Drone strike kills 2 al-Qaida commanders in NW Syria
BEIRUT (AP) — A drone strike in northwestern Syria on Sunday killed two senior commanders with an al-Qaida-linked group, opposition activists said.
The Britain-based Syrian Observatory for Human Rights, an opposition war monitor, said the strike was believed to have been carried out by the U.S.-led coalition, which has been targeting extremists in Syria for years.
The drone strike hit a vehicle carrying the two commanders — a Jordanian and a Yemeni — in the northwestern province of Idlib, the last remaining rebel stronghold in war-torn Syria. Idlib is dominated by al-Qaida-linked militants, and is also home to 3 million civilians.
The Observatory said the men killed were with the al-Qaida-linked Horas al-Din group, Arabic for “Guardians of Religion.” Horas al-Din are hardcore al-Qaida elements who broke away from Hayat Tahrir al-Sham, the strongest insurgent group in the Idlib enclave.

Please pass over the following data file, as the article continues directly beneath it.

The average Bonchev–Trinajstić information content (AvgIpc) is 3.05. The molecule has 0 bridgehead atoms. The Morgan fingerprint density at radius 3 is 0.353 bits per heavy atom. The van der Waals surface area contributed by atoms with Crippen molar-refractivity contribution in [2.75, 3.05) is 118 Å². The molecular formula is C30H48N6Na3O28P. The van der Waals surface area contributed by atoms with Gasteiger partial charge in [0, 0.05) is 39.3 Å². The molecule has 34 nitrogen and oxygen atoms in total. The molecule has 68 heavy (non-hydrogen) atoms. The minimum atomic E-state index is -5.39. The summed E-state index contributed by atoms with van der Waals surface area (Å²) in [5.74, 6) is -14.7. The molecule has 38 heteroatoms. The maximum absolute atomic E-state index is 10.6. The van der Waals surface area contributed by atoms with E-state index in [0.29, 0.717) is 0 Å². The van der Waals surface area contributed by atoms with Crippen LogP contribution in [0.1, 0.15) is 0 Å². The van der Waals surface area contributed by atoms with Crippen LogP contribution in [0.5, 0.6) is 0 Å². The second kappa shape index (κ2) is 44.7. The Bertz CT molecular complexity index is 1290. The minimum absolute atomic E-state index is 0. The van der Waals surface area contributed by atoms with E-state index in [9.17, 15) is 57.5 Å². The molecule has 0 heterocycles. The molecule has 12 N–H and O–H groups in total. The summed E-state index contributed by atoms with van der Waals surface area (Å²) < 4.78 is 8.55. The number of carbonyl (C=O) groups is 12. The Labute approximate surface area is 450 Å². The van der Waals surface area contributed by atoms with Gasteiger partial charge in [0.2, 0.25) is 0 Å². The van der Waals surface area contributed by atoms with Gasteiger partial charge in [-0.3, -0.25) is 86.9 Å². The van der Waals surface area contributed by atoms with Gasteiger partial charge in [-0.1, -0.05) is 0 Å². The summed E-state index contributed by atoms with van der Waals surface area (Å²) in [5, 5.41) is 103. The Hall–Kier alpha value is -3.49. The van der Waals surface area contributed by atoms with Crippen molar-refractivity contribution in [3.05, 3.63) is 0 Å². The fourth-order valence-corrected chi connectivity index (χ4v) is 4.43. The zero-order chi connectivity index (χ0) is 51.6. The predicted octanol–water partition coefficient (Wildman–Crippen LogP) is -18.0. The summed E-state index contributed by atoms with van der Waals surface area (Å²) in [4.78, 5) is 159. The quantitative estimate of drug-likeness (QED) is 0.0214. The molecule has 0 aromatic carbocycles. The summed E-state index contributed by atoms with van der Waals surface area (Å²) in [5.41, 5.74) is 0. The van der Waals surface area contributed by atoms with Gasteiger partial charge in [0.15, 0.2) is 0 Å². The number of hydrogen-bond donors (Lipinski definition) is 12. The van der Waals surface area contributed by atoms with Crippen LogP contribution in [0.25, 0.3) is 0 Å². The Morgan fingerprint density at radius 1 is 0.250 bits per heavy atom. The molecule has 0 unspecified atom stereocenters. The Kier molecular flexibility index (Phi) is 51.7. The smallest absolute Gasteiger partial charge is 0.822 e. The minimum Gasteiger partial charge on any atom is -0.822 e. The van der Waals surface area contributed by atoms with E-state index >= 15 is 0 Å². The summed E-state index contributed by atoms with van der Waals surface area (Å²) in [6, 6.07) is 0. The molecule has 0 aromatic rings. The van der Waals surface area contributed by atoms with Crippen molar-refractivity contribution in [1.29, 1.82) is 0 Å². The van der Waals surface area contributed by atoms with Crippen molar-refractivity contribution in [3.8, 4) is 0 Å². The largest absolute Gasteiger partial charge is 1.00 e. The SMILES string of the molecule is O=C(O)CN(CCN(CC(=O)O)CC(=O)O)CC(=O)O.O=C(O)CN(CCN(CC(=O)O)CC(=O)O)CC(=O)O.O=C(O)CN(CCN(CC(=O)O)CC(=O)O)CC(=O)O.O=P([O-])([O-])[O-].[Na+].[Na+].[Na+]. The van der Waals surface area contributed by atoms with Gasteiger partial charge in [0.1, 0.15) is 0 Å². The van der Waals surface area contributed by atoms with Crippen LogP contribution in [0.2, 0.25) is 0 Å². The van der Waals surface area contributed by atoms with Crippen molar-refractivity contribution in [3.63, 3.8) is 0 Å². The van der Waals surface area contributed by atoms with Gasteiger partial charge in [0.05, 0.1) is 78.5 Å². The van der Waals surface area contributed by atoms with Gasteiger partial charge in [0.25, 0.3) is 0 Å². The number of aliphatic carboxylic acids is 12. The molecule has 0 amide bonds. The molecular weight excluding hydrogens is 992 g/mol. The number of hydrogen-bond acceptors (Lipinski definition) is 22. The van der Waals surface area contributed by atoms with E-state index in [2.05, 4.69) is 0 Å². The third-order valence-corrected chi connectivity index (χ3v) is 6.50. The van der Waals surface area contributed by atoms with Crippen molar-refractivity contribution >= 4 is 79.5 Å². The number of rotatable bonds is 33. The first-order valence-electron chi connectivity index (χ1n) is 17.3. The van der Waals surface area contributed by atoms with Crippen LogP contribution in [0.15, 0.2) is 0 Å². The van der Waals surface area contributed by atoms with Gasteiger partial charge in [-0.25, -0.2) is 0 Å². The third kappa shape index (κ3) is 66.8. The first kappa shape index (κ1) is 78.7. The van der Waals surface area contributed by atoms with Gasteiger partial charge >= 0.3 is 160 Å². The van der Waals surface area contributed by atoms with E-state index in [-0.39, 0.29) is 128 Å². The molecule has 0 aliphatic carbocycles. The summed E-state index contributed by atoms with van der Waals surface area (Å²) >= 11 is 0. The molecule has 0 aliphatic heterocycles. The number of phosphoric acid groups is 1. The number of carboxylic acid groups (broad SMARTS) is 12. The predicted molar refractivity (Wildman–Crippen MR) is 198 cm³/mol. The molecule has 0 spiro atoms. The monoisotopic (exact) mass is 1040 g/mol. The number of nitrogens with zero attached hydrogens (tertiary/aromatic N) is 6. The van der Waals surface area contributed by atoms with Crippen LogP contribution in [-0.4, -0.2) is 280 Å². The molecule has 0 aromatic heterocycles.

Al-Mohrar Media, an activist collective in northern Syria, said the dead were Horas al-Din’s general military commander, known as Qassam al-Urduni, or “Qassam the Jordanian.” It said the second man was a Yemeni citizen known as Bilal al-Sanaani, the commander of the group’s so-called “desert army.”
In December, a drone strike killed a senior Horas al-Din commander, the Jordanian citizen Bilal Khuraisat, also known as Abu Khadija al-Urduni.
In July last year, the U.S. military said it struck an al-Qaida leadership and training facility in northern Syria, where it said attacks threatening Americans and others were being planned. The U.S. Central Command said in a statement at the time that the strike occurred near the northern province of Aleppo.
In neighboring Lebanon, the Lebanese army said the military carried out an operation in the eastern town of Brital on Sunday liberating 23 people, including women and children, who were kidnapped two weeks ago.
The army said those set free in Brital, which borders Syria, included Syrian citizens who were taken as hostages. It gave no further details.